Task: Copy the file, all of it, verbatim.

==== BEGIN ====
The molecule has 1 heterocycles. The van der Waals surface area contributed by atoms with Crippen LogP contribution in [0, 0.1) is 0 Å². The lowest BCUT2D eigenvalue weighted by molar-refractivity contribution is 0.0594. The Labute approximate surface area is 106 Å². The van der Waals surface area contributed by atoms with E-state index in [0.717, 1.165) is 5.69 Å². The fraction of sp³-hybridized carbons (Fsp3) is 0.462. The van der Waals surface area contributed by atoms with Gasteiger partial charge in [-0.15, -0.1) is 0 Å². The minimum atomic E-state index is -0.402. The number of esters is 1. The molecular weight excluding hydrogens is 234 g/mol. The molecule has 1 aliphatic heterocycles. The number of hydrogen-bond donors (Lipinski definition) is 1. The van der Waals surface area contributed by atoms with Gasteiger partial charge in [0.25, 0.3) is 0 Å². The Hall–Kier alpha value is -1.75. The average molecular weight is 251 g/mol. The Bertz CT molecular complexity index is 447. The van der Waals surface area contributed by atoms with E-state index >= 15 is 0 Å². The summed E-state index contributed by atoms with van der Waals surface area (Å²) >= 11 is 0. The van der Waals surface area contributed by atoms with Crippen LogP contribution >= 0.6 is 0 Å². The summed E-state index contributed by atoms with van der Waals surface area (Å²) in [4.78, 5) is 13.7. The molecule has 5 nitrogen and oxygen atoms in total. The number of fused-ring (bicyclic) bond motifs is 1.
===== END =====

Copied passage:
The molecule has 1 heterocycles. The van der Waals surface area contributed by atoms with Crippen LogP contribution in [0, 0.1) is 0 Å². The lowest BCUT2D eigenvalue weighted by molar-refractivity contribution is 0.0594. The Labute approximate surface area is 106 Å². The van der Waals surface area contributed by atoms with E-state index in [0.717, 1.165) is 5.69 Å². The fraction of sp³-hybridized carbons (Fsp3) is 0.462. The van der Waals surface area contributed by atoms with Gasteiger partial charge in [-0.15, -0.1) is 0 Å². The minimum atomic E-state index is -0.402. The number of esters is 1. The molecular weight excluding hydrogens is 234 g/mol. The molecule has 1 aliphatic heterocycles. The number of hydrogen-bond donors (Lipinski definition) is 1. The van der Waals surface area contributed by atoms with Gasteiger partial charge in [0.25, 0.3) is 0 Å². The Hall–Kier alpha value is -1.75. The average molecular weight is 251 g/mol. The Bertz CT molecular complexity index is 447. The van der Waals surface area contributed by atoms with E-state index >= 15 is 0 Å². The summed E-state index contributed by atoms with van der Waals surface area (Å²) >= 11 is 0. The van der Waals surface area contributed by atoms with Crippen LogP contribution >= 0.6 is 0 Å². The summed E-state index contributed by atoms with van der Waals surface area (Å²) in [4.78, 5) is 13.7. The molecule has 5 nitrogen and oxygen atoms in total. The number of fused-ring (bicyclic) bond motifs is 1.